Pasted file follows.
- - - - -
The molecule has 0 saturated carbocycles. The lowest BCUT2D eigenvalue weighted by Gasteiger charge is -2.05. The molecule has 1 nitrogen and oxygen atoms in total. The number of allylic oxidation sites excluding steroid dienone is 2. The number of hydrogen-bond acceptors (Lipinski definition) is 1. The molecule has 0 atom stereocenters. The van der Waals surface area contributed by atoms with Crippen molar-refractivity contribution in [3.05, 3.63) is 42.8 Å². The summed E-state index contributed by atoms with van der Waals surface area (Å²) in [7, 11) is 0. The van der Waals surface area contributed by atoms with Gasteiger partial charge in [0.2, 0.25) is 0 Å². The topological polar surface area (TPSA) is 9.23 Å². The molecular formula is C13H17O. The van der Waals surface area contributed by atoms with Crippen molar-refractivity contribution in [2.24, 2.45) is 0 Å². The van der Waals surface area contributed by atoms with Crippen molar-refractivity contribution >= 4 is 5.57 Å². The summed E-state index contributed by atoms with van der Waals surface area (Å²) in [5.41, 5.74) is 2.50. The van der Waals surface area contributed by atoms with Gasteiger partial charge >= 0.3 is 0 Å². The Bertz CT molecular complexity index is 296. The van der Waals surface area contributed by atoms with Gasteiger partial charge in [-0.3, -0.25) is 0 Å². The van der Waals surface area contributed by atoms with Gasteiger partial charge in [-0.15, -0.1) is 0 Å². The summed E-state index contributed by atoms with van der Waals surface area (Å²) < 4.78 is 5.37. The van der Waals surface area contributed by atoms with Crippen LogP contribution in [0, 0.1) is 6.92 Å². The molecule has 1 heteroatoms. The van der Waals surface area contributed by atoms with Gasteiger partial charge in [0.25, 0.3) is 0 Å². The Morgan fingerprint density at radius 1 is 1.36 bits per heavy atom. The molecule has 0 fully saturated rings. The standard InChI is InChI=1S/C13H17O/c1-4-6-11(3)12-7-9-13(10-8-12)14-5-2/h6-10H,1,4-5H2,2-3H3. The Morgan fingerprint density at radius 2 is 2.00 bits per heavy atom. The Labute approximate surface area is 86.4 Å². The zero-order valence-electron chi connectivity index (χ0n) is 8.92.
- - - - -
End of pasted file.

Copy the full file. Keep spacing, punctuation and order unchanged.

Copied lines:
The molecule has 0 saturated carbocycles. The lowest BCUT2D eigenvalue weighted by Gasteiger charge is -2.05. The molecule has 1 nitrogen and oxygen atoms in total. The number of allylic oxidation sites excluding steroid dienone is 2. The number of hydrogen-bond acceptors (Lipinski definition) is 1. The molecule has 0 atom stereocenters. The van der Waals surface area contributed by atoms with Crippen molar-refractivity contribution in [3.05, 3.63) is 42.8 Å². The summed E-state index contributed by atoms with van der Waals surface area (Å²) in [7, 11) is 0. The van der Waals surface area contributed by atoms with Gasteiger partial charge in [0.2, 0.25) is 0 Å². The topological polar surface area (TPSA) is 9.23 Å². The molecular formula is C13H17O. The van der Waals surface area contributed by atoms with Crippen molar-refractivity contribution in [2.24, 2.45) is 0 Å². The van der Waals surface area contributed by atoms with Crippen molar-refractivity contribution >= 4 is 5.57 Å². The summed E-state index contributed by atoms with van der Waals surface area (Å²) in [5.41, 5.74) is 2.50. The van der Waals surface area contributed by atoms with Gasteiger partial charge >= 0.3 is 0 Å². The Bertz CT molecular complexity index is 296. The van der Waals surface area contributed by atoms with Gasteiger partial charge in [-0.3, -0.25) is 0 Å². The van der Waals surface area contributed by atoms with Gasteiger partial charge in [-0.15, -0.1) is 0 Å². The summed E-state index contributed by atoms with van der Waals surface area (Å²) < 4.78 is 5.37. The van der Waals surface area contributed by atoms with Crippen LogP contribution in [0, 0.1) is 6.92 Å². The molecule has 1 heteroatoms. The van der Waals surface area contributed by atoms with Gasteiger partial charge in [0.25, 0.3) is 0 Å². The Morgan fingerprint density at radius 1 is 1.36 bits per heavy atom. The molecule has 0 fully saturated rings. The standard InChI is InChI=1S/C13H17O/c1-4-6-11(3)12-7-9-13(10-8-12)14-5-2/h6-10H,1,4-5H2,2-3H3. The Morgan fingerprint density at radius 2 is 2.00 bits per heavy atom. The Labute approximate surface area is 86.4 Å². The zero-order valence-electron chi connectivity index (χ0n) is 8.92.